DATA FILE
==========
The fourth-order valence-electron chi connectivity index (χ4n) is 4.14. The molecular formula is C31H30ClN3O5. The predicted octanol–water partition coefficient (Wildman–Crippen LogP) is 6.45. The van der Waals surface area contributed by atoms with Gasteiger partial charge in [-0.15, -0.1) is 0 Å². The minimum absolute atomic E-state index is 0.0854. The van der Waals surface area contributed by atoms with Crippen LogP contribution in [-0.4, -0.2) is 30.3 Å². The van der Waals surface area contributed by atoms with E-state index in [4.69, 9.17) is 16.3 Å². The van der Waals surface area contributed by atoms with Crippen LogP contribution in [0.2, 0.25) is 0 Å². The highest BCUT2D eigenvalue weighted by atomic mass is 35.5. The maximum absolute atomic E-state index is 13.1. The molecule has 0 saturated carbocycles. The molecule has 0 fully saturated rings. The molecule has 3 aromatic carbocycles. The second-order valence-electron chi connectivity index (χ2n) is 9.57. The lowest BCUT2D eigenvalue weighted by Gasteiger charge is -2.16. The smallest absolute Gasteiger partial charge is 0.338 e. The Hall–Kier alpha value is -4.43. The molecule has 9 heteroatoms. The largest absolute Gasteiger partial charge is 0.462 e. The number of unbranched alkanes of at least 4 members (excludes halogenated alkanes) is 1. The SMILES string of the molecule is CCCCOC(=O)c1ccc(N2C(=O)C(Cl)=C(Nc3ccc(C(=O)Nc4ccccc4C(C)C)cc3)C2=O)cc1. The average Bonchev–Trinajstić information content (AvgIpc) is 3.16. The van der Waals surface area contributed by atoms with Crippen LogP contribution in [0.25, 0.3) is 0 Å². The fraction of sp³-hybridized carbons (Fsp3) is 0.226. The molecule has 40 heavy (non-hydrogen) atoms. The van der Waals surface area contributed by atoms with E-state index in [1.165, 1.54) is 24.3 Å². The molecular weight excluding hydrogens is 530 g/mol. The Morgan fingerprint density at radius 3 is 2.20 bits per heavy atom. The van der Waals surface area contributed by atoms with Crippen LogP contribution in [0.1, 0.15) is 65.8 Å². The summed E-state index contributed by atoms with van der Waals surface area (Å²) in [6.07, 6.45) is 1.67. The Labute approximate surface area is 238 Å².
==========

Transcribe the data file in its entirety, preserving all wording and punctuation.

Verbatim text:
The fourth-order valence-electron chi connectivity index (χ4n) is 4.14. The molecular formula is C31H30ClN3O5. The predicted octanol–water partition coefficient (Wildman–Crippen LogP) is 6.45. The van der Waals surface area contributed by atoms with Gasteiger partial charge in [-0.15, -0.1) is 0 Å². The minimum absolute atomic E-state index is 0.0854. The van der Waals surface area contributed by atoms with Crippen LogP contribution in [-0.4, -0.2) is 30.3 Å². The van der Waals surface area contributed by atoms with E-state index in [4.69, 9.17) is 16.3 Å². The van der Waals surface area contributed by atoms with Crippen LogP contribution in [0.2, 0.25) is 0 Å². The highest BCUT2D eigenvalue weighted by atomic mass is 35.5. The maximum absolute atomic E-state index is 13.1. The molecule has 0 saturated carbocycles. The molecule has 0 fully saturated rings. The molecule has 3 aromatic carbocycles. The second-order valence-electron chi connectivity index (χ2n) is 9.57. The lowest BCUT2D eigenvalue weighted by Gasteiger charge is -2.16. The smallest absolute Gasteiger partial charge is 0.338 e. The Hall–Kier alpha value is -4.43. The molecule has 9 heteroatoms. The largest absolute Gasteiger partial charge is 0.462 e. The number of unbranched alkanes of at least 4 members (excludes halogenated alkanes) is 1. The SMILES string of the molecule is CCCCOC(=O)c1ccc(N2C(=O)C(Cl)=C(Nc3ccc(C(=O)Nc4ccccc4C(C)C)cc3)C2=O)cc1. The average Bonchev–Trinajstić information content (AvgIpc) is 3.16. The van der Waals surface area contributed by atoms with Crippen LogP contribution in [0.25, 0.3) is 0 Å². The fraction of sp³-hybridized carbons (Fsp3) is 0.226. The molecule has 40 heavy (non-hydrogen) atoms. The van der Waals surface area contributed by atoms with E-state index in [1.165, 1.54) is 24.3 Å². The molecular weight excluding hydrogens is 530 g/mol. The Morgan fingerprint density at radius 3 is 2.20 bits per heavy atom. The van der Waals surface area contributed by atoms with Crippen LogP contribution in [0.1, 0.15) is 65.8 Å². The summed E-state index contributed by atoms with van der Waals surface area (Å²) in [6.07, 6.45) is 1.67. The Labute approximate surface area is 238 Å².